Providers that plan for less than 20% off-the-job training will have ‘all funding recovered’



Apprenticeships found to be planned with less than the minimum 20 per cent off-the-job training will be “ineligible and all funding would be recovered”, FE Week can reveal.

The off-the-job training policy has prompted controversy and confusion since it was introduced in 2017.

In an attempt to provide some clarity, the Department for Education published guidance earlier this month that attempted to bust certain “myths” about the rule.

It didn’t, however, clarify what the sanctions are for noncompliance.

FE Week asked the DfE when it would take money back from providers that didn’t comply with it, and was told those who fail to plan sufficient hours would have all the funding clawed back, while others will be judged on a case-by-case basis.

“If a provider is not providing 20 per cent off-the-job training for learners, we would assess the situation and decide a course of action which could include taking back funding,” a spokesperson said.

He then clarified that it will ask non-compliant providers for apprentices’ commitment statements, for evidence of how much off-the-job training they planned to deliver.

Those that are found to have planned to deliver less than the minimum would have their funding recovered as the programme would be considered ineligible.

The spokesperson explained that: “If the commitment statement is not compliant then this makes the programme ineligible and all funding would be recovered.”

However, those that intended to deliver at least 20 per cent but only had evidence for less than the minimum would be given the opportunity to provide additional evidence.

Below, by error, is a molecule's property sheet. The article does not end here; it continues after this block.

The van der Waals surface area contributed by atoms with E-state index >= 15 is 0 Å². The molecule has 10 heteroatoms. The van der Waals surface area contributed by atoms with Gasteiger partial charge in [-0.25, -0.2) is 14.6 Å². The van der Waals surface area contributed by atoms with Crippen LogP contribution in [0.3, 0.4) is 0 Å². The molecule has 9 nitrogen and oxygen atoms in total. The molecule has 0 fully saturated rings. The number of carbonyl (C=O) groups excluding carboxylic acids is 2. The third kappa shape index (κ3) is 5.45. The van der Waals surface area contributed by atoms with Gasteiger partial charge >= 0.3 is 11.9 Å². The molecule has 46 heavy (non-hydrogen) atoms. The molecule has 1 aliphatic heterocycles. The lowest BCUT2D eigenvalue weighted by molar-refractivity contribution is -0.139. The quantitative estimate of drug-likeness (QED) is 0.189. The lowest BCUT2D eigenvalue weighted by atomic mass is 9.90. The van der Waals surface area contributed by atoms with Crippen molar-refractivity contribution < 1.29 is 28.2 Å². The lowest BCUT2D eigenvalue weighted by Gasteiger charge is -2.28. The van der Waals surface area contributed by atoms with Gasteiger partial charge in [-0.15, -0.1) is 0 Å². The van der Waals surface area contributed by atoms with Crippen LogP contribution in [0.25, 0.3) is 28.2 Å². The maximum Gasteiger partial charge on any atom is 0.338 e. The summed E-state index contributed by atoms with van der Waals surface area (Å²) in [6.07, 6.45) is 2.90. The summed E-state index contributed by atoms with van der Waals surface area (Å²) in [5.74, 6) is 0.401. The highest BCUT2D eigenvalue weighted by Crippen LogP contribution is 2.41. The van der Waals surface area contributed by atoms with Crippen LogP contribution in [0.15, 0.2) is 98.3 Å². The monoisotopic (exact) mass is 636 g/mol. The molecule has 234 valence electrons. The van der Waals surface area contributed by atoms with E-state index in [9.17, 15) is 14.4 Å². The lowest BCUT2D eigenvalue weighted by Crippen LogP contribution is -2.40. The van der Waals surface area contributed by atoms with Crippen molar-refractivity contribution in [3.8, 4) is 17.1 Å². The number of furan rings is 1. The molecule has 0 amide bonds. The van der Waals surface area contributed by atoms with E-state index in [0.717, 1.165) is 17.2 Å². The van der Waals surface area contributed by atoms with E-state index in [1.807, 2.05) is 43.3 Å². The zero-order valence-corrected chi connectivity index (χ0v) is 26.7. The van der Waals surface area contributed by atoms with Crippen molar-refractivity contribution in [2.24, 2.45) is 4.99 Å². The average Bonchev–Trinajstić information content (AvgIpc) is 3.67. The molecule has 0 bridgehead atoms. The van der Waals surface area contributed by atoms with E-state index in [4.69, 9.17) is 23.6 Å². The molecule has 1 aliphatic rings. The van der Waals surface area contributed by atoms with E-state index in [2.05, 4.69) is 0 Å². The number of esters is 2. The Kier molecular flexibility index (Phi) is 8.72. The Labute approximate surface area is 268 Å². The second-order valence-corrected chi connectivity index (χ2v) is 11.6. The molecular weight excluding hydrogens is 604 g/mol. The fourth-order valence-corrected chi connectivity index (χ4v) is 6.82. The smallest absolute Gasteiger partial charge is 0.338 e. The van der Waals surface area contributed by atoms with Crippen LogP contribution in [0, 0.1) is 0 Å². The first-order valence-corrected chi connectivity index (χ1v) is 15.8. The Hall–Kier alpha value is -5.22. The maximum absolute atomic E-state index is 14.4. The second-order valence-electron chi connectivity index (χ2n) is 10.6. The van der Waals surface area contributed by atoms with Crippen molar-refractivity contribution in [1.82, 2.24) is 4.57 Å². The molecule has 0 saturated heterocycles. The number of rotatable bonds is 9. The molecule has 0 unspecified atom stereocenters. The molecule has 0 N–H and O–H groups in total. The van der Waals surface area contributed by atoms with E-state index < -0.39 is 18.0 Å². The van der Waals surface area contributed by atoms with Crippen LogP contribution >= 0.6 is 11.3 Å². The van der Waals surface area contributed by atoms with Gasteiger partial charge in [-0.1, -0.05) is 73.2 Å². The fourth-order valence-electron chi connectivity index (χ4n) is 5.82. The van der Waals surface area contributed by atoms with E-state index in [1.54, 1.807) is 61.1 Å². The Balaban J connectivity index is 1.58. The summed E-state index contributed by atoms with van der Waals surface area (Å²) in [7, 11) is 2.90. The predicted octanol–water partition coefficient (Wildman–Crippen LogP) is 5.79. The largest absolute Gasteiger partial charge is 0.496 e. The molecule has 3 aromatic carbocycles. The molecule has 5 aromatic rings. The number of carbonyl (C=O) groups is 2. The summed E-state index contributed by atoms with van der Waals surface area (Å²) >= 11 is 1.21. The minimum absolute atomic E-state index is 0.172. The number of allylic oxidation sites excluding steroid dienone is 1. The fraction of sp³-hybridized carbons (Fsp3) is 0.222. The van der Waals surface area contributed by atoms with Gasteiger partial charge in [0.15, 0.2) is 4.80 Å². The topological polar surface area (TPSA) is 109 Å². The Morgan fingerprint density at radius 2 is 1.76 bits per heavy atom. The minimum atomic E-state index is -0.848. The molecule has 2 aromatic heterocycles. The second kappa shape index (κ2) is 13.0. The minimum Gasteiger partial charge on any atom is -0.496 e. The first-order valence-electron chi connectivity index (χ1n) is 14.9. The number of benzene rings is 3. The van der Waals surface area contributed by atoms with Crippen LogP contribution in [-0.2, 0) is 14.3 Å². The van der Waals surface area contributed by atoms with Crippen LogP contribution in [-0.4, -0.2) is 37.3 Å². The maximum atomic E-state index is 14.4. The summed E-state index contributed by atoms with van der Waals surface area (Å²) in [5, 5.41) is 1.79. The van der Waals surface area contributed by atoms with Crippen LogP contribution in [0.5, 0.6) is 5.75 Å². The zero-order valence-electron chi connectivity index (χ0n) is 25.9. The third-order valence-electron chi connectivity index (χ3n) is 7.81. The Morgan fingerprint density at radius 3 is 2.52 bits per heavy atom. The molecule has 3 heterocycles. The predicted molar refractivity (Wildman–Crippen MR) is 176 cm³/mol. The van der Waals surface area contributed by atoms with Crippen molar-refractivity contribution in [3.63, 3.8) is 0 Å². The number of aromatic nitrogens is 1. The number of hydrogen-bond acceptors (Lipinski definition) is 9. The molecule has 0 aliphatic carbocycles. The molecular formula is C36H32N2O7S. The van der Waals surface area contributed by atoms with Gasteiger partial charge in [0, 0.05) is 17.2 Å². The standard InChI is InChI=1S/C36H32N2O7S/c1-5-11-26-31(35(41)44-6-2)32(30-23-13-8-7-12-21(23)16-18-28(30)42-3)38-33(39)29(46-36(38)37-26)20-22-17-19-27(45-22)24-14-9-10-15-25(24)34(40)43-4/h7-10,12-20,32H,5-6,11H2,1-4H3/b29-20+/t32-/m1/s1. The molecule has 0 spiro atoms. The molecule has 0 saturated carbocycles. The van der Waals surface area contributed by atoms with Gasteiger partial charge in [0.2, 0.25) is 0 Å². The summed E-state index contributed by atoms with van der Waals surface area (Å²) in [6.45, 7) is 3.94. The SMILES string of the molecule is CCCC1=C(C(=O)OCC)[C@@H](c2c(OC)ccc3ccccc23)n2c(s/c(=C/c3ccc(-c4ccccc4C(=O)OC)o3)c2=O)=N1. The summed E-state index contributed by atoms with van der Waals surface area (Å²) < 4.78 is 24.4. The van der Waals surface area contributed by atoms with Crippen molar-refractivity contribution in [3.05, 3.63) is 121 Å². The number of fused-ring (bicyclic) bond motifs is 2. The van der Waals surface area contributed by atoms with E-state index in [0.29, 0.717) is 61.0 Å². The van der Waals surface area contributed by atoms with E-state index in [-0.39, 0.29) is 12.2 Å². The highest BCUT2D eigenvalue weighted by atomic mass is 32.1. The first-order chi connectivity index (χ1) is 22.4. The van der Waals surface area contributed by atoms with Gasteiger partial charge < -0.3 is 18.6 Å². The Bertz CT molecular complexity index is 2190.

Since the beginning of 2018/19 providers have had the option of completing a new data field in the individual learner record to show that they are complying with the rule.

It is not compulsory, and the DfE has yet to decide whether it will be in the future – in recognition of the fact that completing it is “burdensome” for some providers, the spokesperson said.

The 20 per cent off-the-job training rule is widely cited as the biggest barrier to apprentice recruitment, but others – including the skills minister, Anne Milton – have insisted it is a key element of a high-quality apprenticeship.

It requires all apprentices to spend the equivalent of one day a week on activities relating to their course but which are different from their normal working duties.

The DfE’s “mythbusters” guidance, published in early January, aimed to combat widespread confusion about what the rule entails.

Among the myths it addresses are the mistaken belief that the training can be done in an apprentice’s own time, and that it must be “delivered by a provider in a classroom, at an external location”.

However, it doesn’t provide any clarity over a recent policy change that affects how the 20 per cent is calculated.

Previously it was based on a 52-week year, including an apprentice’s annual leave – but as of August 1, 2018 this leave entitlement must be deducted before working out how many off-the-job hours training an apprentice requires.